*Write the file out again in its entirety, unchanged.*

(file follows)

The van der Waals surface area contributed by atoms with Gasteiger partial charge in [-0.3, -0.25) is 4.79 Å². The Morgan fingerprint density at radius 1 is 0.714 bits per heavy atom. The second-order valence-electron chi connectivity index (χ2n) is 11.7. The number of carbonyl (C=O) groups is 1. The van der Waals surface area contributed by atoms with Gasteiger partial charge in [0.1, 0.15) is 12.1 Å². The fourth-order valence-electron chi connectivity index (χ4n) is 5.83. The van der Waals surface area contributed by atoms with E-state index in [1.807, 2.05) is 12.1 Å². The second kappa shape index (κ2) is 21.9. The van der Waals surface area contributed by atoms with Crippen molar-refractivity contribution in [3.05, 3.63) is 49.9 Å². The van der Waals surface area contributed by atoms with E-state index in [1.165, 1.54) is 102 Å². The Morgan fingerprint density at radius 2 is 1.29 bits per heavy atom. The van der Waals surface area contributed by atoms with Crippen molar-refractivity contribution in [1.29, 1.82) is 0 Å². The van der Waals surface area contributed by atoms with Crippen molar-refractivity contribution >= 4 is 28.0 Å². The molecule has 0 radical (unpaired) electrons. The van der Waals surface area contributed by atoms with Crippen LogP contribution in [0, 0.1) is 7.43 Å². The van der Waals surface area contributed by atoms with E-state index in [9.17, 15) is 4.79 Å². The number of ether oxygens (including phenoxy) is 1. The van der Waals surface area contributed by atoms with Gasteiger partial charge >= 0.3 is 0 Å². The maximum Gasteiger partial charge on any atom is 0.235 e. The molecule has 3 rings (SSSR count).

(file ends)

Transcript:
The van der Waals surface area contributed by atoms with Gasteiger partial charge in [-0.3, -0.25) is 4.79 Å². The Morgan fingerprint density at radius 1 is 0.714 bits per heavy atom. The second-order valence-electron chi connectivity index (χ2n) is 11.7. The number of carbonyl (C=O) groups is 1. The van der Waals surface area contributed by atoms with Gasteiger partial charge in [0.1, 0.15) is 12.1 Å². The fourth-order valence-electron chi connectivity index (χ4n) is 5.83. The van der Waals surface area contributed by atoms with E-state index in [1.807, 2.05) is 12.1 Å². The second kappa shape index (κ2) is 21.9. The van der Waals surface area contributed by atoms with Crippen molar-refractivity contribution in [3.05, 3.63) is 49.9 Å². The van der Waals surface area contributed by atoms with E-state index in [1.165, 1.54) is 102 Å². The Morgan fingerprint density at radius 2 is 1.29 bits per heavy atom. The van der Waals surface area contributed by atoms with Crippen molar-refractivity contribution in [1.29, 1.82) is 0 Å². The van der Waals surface area contributed by atoms with Crippen molar-refractivity contribution >= 4 is 28.0 Å². The molecule has 0 radical (unpaired) electrons. The van der Waals surface area contributed by atoms with Crippen LogP contribution in [0, 0.1) is 7.43 Å². The van der Waals surface area contributed by atoms with E-state index in [9.17, 15) is 4.79 Å². The number of ether oxygens (including phenoxy) is 1. The van der Waals surface area contributed by atoms with Gasteiger partial charge >= 0.3 is 0 Å². The maximum Gasteiger partial charge on any atom is 0.235 e. The molecule has 3 rings (SSSR count).